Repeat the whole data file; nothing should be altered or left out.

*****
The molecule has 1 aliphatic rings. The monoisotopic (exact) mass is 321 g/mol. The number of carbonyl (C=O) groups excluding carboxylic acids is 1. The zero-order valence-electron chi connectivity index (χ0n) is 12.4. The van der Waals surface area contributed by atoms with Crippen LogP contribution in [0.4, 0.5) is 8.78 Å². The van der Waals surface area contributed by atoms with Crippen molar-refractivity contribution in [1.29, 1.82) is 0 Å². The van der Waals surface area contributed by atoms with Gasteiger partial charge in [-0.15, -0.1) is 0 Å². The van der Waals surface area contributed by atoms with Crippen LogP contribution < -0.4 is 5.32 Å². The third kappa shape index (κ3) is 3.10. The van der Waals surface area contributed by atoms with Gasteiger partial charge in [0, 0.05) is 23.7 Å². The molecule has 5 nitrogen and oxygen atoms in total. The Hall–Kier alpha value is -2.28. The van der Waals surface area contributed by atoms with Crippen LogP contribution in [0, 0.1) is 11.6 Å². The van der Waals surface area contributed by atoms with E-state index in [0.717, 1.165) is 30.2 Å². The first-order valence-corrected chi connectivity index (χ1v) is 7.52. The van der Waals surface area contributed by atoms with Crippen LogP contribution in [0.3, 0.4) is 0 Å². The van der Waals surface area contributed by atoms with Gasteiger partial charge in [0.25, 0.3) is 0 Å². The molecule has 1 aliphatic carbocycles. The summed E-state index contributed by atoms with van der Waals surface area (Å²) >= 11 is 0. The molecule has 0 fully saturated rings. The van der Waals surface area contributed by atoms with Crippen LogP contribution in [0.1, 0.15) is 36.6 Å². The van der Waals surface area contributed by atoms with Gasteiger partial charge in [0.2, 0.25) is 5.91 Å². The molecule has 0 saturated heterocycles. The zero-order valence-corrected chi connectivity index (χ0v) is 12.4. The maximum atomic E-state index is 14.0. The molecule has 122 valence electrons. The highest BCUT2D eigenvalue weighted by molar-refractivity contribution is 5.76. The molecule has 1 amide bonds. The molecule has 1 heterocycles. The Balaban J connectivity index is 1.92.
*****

The molecule has 1 aliphatic rings. The monoisotopic (exact) mass is 321 g/mol. The number of carbonyl (C=O) groups excluding carboxylic acids is 1. The zero-order valence-electron chi connectivity index (χ0n) is 12.4. The van der Waals surface area contributed by atoms with Crippen LogP contribution in [0.4, 0.5) is 8.78 Å². The van der Waals surface area contributed by atoms with Crippen molar-refractivity contribution in [1.29, 1.82) is 0 Å². The van der Waals surface area contributed by atoms with Gasteiger partial charge in [-0.15, -0.1) is 0 Å². The van der Waals surface area contributed by atoms with Crippen LogP contribution < -0.4 is 5.32 Å². The third kappa shape index (κ3) is 3.10. The van der Waals surface area contributed by atoms with Gasteiger partial charge in [0, 0.05) is 23.7 Å². The molecule has 5 nitrogen and oxygen atoms in total. The Hall–Kier alpha value is -2.28. The van der Waals surface area contributed by atoms with Crippen LogP contribution in [0, 0.1) is 11.6 Å². The van der Waals surface area contributed by atoms with E-state index in [0.717, 1.165) is 30.2 Å². The first-order valence-corrected chi connectivity index (χ1v) is 7.52. The van der Waals surface area contributed by atoms with Crippen LogP contribution in [0.3, 0.4) is 0 Å². The van der Waals surface area contributed by atoms with Gasteiger partial charge in [0.25, 0.3) is 0 Å². The molecule has 1 aliphatic carbocycles. The summed E-state index contributed by atoms with van der Waals surface area (Å²) >= 11 is 0. The molecule has 0 fully saturated rings. The van der Waals surface area contributed by atoms with Crippen LogP contribution in [0.1, 0.15) is 36.6 Å². The van der Waals surface area contributed by atoms with Gasteiger partial charge in [0.2, 0.25) is 5.91 Å². The molecule has 0 saturated heterocycles. The zero-order valence-corrected chi connectivity index (χ0v) is 12.4. The maximum atomic E-state index is 14.0. The molecule has 122 valence electrons. The highest BCUT2D eigenvalue weighted by molar-refractivity contribution is 5.76. The molecule has 1 amide bonds. The molecule has 1 heterocycles. The Balaban J connectivity index is 1.92.